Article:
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Equal Pay for Equal Work

Discussion in 'Political Discussion' started by PatriotsReign, Jul 21, 2014.

  1. Bobsyouruncle

    Bobsyouruncle 2nd Team Getting Their First Start

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    It's unclear to me how this is evidence of a patriarchy. Women are able to choose to work less yet still enjoy the financial benefits of the men working. This sounds like a matriarchy.

    There is virtually no stigma when a mother chooses to work, but a father who doesn't is called a dead-beat. It certainly doesn't feel like a privilege to know that my families entire financial future means I must work until I'm 65. I don't work because it's so much fun.
     
  2. Snake Eyes

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    Women ARE less likely to go for the difficult STEM degrees, sorry but that's the truth and the numbers confirm it.

    Also, please don't attribute the "weaker sex" quote, and don't imply that I said I'd pay someone different based on their sex, I said no such thing so stop trying to put words in my mouth.
     
  3. Patters

    Patters Moderator Staff Member PatsFans.com Supporter

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    The issues are about women who choose to pursue their careers and about the way our society encourages men vs. women in their career pursuits. Men seem to have many advantages. The issue of men being able to stay at home or work part-time while raising kids is an absolutely valid one.

    As a related aside: You may know Fred Astaire and Ginger Rogers. Astaire is considered perhaps the greatest Hollywood dancer, and Rogers was his dancing partner. She observed, ""Sure he was great, but don't forget I had to do everything he did, ...backwards and in high heels!"
     
  4. SB39

    SB39 In the Starting Line-Up

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    Poor analogy comparing someone who risks their life to defend America's freedoms to a woman who chooses to reduce her workload for whatever personal reason.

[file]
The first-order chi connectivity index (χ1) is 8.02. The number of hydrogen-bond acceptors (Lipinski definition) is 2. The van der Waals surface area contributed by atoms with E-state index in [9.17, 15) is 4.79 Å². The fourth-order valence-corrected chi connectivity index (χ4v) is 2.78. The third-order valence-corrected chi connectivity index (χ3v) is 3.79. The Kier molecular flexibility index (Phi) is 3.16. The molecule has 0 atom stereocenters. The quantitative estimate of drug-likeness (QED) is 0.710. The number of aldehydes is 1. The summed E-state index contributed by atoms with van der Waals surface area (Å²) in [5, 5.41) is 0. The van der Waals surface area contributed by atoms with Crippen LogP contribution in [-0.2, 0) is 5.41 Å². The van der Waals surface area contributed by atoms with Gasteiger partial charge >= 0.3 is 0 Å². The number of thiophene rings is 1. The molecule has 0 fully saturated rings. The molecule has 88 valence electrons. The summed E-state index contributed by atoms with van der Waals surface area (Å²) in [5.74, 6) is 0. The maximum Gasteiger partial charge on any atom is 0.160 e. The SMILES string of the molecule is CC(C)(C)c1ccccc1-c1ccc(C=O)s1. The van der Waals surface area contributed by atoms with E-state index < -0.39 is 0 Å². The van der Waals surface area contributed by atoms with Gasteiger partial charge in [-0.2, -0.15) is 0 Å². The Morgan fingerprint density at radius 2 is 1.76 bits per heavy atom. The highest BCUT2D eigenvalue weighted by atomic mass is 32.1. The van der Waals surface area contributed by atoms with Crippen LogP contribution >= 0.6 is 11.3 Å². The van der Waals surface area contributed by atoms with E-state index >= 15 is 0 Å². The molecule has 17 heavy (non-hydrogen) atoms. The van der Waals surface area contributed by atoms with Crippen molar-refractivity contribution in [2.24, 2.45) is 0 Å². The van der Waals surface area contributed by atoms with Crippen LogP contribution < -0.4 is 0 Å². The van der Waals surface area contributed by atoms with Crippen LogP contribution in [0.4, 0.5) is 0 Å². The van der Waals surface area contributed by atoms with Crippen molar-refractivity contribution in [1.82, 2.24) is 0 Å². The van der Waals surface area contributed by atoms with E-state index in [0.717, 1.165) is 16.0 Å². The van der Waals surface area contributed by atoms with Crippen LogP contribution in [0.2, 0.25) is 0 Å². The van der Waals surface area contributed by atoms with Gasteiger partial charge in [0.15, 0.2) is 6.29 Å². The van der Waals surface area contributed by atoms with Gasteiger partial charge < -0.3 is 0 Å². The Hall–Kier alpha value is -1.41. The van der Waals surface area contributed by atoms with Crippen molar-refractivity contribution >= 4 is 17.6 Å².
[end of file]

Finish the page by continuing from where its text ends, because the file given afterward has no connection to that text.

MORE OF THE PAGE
Also, I don't consider any of this as "punishment" just simple business reality. I already mentioned an example of a guy who works 50 hours a week for 10 years versus a woman who started at 50 hours a week 10 years ago, took 9 months off, then came back to work but asked to be reduced to 35 hours a week. Which of those people do you think I am going to promote?
     
  5. Patters

    Patters Moderator Staff Member PatsFans.com Supporter

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    No, you are the one who said that women go for easy degrees, but that's your own bias. Maybe you find STEM field really hard and pre-school education for instance, really easy, or maybe you don't really know, but in your male-centric world, it sounds to me like you're saying anyone could be a pre-school teacher, but to be an engineer you have to be special. So, as I said, it sounds like you would reward the person with the STEM degree (typically a man) better than the person with an education degree (typically a woman).
     
  6. Patters

    Patters Moderator Staff Member PatsFans.com Supporter

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    I was talking specifically about women who raise kids. The women who work part-time because they want to are not part of this discussion.

    I'd promote the one who was better at the job, and if the woman, because she took time off to raise her child, has better values, more patience, more creativity, and other skills that parenting often provides, I would factor that into my decision making. The promotion might require more hours, and I would discuss that with both candidates, and see what could be worked out.
     
  7. Snake Eyes

    Snake Eyes Experienced Starter w/First Big Contract

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    There's no bias to be had, one can simply look at the numbers of people who initially go for an engineering degree and 1) fail out, or 2) transfer to something else. Then do the same with education majors. An education degree IS easier than an engineering degree, as evidenced by the fact that far fewer people can pull off the former.

    I wouldn't reward the person with the STEM degree over a person without a degree at all, my only concern is whether they could do the job I'm hiring them for, and I'd pay the market rate. Fortunately for STEM people they're going to apply for jobs where that kind of education is necessary, and will therefore pay more.
     
  8. Patters

    Patters Moderator Staff Member PatsFans.com Supporter